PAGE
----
25 + 5 Clock - All Tests Pass but One

Hi All,

I’ve been working on this thing for over a week and finally got all the tests to pass except one. It keeps saying that the “session-label” element is not switching from “Break” to “Session” and vice versa when the timer reaches 00:00. However, when I run the timer it does indeed seem to switch at the correct time. I’ve been looking at my code and playing around with it for awhile but can’t seem to get this test to pass. Any ideas? What am I missing here?

Lower the setInterval delay to something like 250 so you do not have to wait so long.

  • Set both timers to 1 minute.

  • Let it run until it switches to the break time, then reset.

  • Set both timers back to 1 minute again.

  • Let it run until it switches to the break time, what do you see?

The DOM should reflect the internal state of the app. The app should not need to read the DOM to know what state it is in.

There are certain types of DOM manipulation where we use the DOM to look for app state, like when we use HTML attributes. But in general, you should avoid using the DOM to store the state of the app, nor should you rely on reading from it to know what state the app is in when at all possible.

You have some scary type conversions in your code. Switching the value type of variables depending on what state your app is in is just asking for trouble (see globalSeconds). You can convert types inline as needed, but you should not reassign the converted values back.

This is fine

const number = 123;

This is not

let number = 123;
number = number.toString();

Thank you @lasjorg ! All tests are now finally passing! I did what you said, and figured out that the reset button needed to switch the sessionBreak variable flag back to 0 when it was clicked, so that the code in my interval would know to switch the timer-label element inner HTML from “Break” back to “Session”. After making that simple change all tests are passing now.

I changed the portion of my code that triggers switching from Session to Break so that it is not dependent on checking the state of the DOM to know when to switch from Break to Session. See below.

//When the countdown reaches 00:00, change from session to break minutes.
      if (intervalMinutes === "0-1" && globalSeconds === 59 && sessionBreak === 0) {
        globalBreakMinutes < 10 ? globalBreakMinutes = "0" + globalBreakMinutes : null;
        sessionBreak = 1;
        intervalMinutes = globalBreakMinutes;
        globalSeconds = "00";
        document.getElementById("timer-label").innerHTML = "Break";
       else if (intervalMinutes === "0-1" && globalSeconds === 59 && sessionBreak === 1) {
        globalSessionMinutes < 10 ? globalSessionMinutes = "0" + globalSessionMinutes : null;
        sessionBreak = 0;
        intervalMinutes = globalSessionMinutes;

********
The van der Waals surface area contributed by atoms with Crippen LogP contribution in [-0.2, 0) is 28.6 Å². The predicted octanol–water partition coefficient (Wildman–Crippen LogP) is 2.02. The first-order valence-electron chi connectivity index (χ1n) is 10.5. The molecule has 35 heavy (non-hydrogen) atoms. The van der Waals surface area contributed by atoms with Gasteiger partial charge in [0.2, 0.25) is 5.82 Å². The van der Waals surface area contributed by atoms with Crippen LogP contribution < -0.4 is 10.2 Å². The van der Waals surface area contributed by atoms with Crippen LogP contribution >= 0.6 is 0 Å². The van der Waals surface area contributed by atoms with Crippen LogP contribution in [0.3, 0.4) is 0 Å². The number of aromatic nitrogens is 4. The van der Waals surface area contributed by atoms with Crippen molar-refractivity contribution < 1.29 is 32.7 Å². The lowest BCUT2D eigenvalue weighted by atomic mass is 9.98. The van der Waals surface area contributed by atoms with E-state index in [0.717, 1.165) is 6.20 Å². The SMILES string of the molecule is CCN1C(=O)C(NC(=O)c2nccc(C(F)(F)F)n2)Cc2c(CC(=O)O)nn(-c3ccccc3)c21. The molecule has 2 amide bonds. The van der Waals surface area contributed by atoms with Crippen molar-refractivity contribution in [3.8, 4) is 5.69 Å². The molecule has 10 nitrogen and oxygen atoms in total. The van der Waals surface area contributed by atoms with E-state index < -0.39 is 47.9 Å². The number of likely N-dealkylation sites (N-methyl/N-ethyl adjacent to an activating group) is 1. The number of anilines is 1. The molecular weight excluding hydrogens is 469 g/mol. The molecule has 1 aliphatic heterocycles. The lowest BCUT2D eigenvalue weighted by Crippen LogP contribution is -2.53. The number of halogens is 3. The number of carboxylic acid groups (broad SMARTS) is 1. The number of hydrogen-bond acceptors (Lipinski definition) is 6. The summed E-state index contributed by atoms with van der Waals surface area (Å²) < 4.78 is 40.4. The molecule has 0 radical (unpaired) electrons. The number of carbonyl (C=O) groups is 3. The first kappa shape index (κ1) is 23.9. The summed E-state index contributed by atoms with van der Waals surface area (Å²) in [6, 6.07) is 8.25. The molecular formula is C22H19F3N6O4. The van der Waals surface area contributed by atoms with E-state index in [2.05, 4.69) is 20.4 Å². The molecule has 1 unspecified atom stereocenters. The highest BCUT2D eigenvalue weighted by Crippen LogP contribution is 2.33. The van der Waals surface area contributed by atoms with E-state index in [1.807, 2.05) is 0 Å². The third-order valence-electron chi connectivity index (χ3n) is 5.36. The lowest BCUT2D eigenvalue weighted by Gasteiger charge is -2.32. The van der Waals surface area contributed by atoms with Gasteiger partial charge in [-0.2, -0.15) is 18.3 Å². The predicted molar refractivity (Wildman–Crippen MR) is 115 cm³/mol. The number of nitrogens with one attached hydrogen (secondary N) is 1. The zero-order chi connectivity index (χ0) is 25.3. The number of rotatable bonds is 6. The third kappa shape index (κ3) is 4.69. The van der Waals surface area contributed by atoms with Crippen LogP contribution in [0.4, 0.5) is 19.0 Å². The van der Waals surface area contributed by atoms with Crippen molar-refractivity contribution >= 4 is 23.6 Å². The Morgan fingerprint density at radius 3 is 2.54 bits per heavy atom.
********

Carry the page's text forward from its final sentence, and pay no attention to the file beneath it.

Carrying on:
globalSeconds = "00";
        document.getElementById("timer-label").innerHTML = "Session";

One of the last things I want to do is fix a bug where if you press the start/stop button more than once per second, it creates a second interval that runs simultaneously and messes everything up. Maybe the setTimeout() method would be good to use for that?

As far as the scary conversions you mentioned, such as globalSeconds, could you give me a few examples in the code of what exactly I should change? I’m not 100% clear what parts of the code are OK and what should be changed.

Thanks again for your detailed responses, they have helped a lot!

You can clear the interval at the top of the start function if interval contains a value.

const start = () => {
  interval && clearInterval(interval);
  // rest of code

You should never reassign the variable value type. It is a bad idea and will lead to bugs and make the code harder to reason about. When is it a string? When is it a number? Why do we have to follow the logic all the way through the code to know what type the variable contains at any given point in the code?

If you initialized it as a String, it is a String, not a Number. It should not suddenly turn into a Number.

You can convert the type without reassigning and you can have two different versions of the variable (named appropriately). But the same variable should never change its type.

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That makes total sense when you explain it that way. I’ll try and rework the code so that globalSeconds and sessionMinutes aren’t getting changed back and forth from number to string. What if, instead of saying…

if (globalSeconds < 10) {globalSeconds = "0" + globalSeconds};

I rewrite it to something like this? Would that work?

if (globalSeconds < 10 && sessionMinutes > 9) {document.getElementById("time-left".innerHTML = `${sessionMinutes}:0${globalSeconds}`};

else if (globalSeconds > 9 && sessionMinutes < 10) {document.getElementById("time-left".innerHTML = `0${sessionMinutes}:${globalSeconds}`};

else if (globalSeconds < 10 && sessionMinutes < 10) {document.getElementById("time-left".innerHTML = `0${sessionMinutes}:0${globalSeconds}`};

else {document.getElementById("time-left".innerHTML = `${sessionMinutes}:${globalSeconds}`}```

I would suggest you test it. But yes, that code is much easier to reason about and is an improvement no matter what.

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